These aid organizations have failed to comprehend the bigger issues, which are prerequisites for eliminating poverty. In most African nations, subsidies are the first step towards more corruption and power for the politicians and vested interests, and fewer choices for consumers.

Often the World Bank?s structural adjustment programmes Ghana adopted in 1989 are easy targets for cases of ?flawed liberalization?. True, there has been many blind sides of these programmes but very often government?s acquiesce in shady liberalization deals has been our nemesis. Many criminal cases involving top brass members of the former administration are being heard in the law courts. It?s on record that successor supervisors of the divestiture implementation committee performed abysmally as international contracts rules were rigged in favour of their cohorts with fat percentage kickbacks. What happened to Ghana?s 100 tonnes per day tomato processing plant in Pwalugu would not be different.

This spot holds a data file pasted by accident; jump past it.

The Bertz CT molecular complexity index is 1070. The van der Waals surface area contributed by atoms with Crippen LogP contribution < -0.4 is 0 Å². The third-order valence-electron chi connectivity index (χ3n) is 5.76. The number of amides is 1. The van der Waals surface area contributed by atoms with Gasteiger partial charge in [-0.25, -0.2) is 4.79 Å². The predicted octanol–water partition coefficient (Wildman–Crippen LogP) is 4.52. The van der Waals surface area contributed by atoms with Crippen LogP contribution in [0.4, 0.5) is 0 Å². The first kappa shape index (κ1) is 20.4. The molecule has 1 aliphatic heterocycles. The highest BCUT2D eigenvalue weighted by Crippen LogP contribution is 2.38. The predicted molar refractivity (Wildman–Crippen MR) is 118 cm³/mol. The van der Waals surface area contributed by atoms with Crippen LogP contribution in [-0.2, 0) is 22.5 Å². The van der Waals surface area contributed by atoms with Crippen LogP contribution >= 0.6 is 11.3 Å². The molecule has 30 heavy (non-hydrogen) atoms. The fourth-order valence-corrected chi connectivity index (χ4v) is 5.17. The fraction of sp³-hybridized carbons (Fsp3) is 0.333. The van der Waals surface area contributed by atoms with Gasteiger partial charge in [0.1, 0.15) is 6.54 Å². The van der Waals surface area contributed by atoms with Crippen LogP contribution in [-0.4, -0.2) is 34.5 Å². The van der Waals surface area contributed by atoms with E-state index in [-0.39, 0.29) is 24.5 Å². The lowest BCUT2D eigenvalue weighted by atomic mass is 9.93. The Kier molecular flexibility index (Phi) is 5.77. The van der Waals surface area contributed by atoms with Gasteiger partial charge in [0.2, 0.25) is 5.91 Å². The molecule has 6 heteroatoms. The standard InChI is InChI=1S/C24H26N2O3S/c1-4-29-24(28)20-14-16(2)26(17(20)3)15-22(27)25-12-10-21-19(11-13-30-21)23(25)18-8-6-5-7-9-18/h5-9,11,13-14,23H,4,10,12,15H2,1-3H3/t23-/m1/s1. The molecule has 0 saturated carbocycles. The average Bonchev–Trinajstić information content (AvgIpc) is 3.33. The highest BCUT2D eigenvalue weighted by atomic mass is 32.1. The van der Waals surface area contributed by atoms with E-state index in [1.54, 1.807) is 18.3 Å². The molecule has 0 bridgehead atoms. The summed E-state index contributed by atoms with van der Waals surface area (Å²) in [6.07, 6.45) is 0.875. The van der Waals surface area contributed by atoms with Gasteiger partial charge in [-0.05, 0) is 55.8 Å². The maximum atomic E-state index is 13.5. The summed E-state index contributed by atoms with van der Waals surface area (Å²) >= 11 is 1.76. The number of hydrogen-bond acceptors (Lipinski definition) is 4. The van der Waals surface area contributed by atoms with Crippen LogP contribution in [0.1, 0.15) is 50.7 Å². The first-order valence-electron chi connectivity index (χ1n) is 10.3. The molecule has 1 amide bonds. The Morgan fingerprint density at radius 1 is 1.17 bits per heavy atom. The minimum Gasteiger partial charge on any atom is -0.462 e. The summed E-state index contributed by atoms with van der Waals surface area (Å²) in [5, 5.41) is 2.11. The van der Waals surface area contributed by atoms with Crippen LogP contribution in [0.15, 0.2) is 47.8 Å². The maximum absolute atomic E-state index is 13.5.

However, people?s attitudes are important in this equation. Today?s average Ghanaian consumer has suffered because of shoddy and defective goods manufactured locally by protected industries that do not have to compete in an open market. Who can blame us for buying higher quality foreign goods? Some savvy businessmen have learned to successfully compete, for instance by providing locally produced rice in sophisticated packages, which ensure that the rice isn?t stale when it arrives to the consumer. Similarly, some smart Ghanaian entrepreneurs now collaborate with their Italian counterparts to produce tomato paste brands with Akan names, Ghana?s widely spoken language. One of these hotly pursued products is called ?Obaapa? which translates as ?great woman?.